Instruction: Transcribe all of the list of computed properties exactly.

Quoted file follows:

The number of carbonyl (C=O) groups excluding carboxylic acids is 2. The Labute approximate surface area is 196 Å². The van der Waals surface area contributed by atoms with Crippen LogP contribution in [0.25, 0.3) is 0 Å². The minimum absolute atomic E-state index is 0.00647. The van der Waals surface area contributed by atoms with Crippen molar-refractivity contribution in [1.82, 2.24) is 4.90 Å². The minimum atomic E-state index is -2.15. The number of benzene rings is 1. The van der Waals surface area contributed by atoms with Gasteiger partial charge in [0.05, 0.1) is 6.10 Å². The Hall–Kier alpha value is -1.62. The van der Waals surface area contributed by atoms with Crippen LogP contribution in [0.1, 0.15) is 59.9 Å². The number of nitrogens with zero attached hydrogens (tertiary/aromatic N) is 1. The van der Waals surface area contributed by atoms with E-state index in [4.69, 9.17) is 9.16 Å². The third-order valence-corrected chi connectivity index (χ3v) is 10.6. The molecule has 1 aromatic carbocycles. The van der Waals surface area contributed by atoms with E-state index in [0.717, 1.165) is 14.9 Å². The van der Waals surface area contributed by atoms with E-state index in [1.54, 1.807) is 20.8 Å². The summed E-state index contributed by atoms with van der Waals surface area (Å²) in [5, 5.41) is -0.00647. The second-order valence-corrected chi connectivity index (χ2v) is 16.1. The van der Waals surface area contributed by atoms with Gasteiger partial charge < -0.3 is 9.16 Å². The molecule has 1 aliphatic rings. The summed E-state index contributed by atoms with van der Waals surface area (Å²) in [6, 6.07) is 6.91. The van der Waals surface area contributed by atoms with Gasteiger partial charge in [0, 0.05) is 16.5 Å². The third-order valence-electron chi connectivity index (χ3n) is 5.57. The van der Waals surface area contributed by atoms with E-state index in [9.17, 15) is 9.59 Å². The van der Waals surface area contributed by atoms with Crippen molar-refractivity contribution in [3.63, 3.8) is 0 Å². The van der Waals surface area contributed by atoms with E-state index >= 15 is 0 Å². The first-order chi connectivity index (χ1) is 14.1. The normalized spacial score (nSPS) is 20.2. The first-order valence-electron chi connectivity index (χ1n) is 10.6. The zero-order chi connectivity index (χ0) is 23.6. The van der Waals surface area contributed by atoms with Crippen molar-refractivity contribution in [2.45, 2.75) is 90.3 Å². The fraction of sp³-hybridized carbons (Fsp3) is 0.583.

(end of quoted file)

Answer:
The number of carbonyl (C=O) groups excluding carboxylic acids is 2. The Labute approximate surface area is 196 Å². The van der Waals surface area contributed by atoms with Crippen LogP contribution in [0.25, 0.3) is 0 Å². The minimum absolute atomic E-state index is 0.00647. The van der Waals surface area contributed by atoms with Crippen molar-refractivity contribution in [1.82, 2.24) is 4.90 Å². The minimum atomic E-state index is -2.15. The number of benzene rings is 1. The van der Waals surface area contributed by atoms with Gasteiger partial charge in [0.05, 0.1) is 6.10 Å². The Hall–Kier alpha value is -1.62. The van der Waals surface area contributed by atoms with Crippen LogP contribution in [0.1, 0.15) is 59.9 Å². The number of nitrogens with zero attached hydrogens (tertiary/aromatic N) is 1. The van der Waals surface area contributed by atoms with E-state index in [4.69, 9.17) is 9.16 Å². The third-order valence-corrected chi connectivity index (χ3v) is 10.6. The molecule has 1 aromatic carbocycles. The van der Waals surface area contributed by atoms with E-state index in [0.717, 1.165) is 14.9 Å². The van der Waals surface area contributed by atoms with E-state index in [1.54, 1.807) is 20.8 Å². The summed E-state index contributed by atoms with van der Waals surface area (Å²) in [5, 5.41) is -0.00647. The second-order valence-corrected chi connectivity index (χ2v) is 16.1. The van der Waals surface area contributed by atoms with Gasteiger partial charge < -0.3 is 9.16 Å². The molecule has 1 aliphatic rings. The summed E-state index contributed by atoms with van der Waals surface area (Å²) in [6, 6.07) is 6.91. The van der Waals surface area contributed by atoms with Gasteiger partial charge in [0, 0.05) is 16.5 Å². The third-order valence-electron chi connectivity index (χ3n) is 5.57. The van der Waals surface area contributed by atoms with E-state index in [9.17, 15) is 9.59 Å². The van der Waals surface area contributed by atoms with Crippen molar-refractivity contribution in [3.63, 3.8) is 0 Å². The van der Waals surface area contributed by atoms with E-state index >= 15 is 0 Å². The first-order chi connectivity index (χ1) is 14.1. The normalized spacial score (nSPS) is 20.2. The first-order valence-electron chi connectivity index (χ1n) is 10.6. The zero-order chi connectivity index (χ0) is 23.6. The van der Waals surface area contributed by atoms with Crippen molar-refractivity contribution in [2.45, 2.75) is 90.3 Å². The fraction of sp³-hybridized carbons (Fsp3) is 0.583.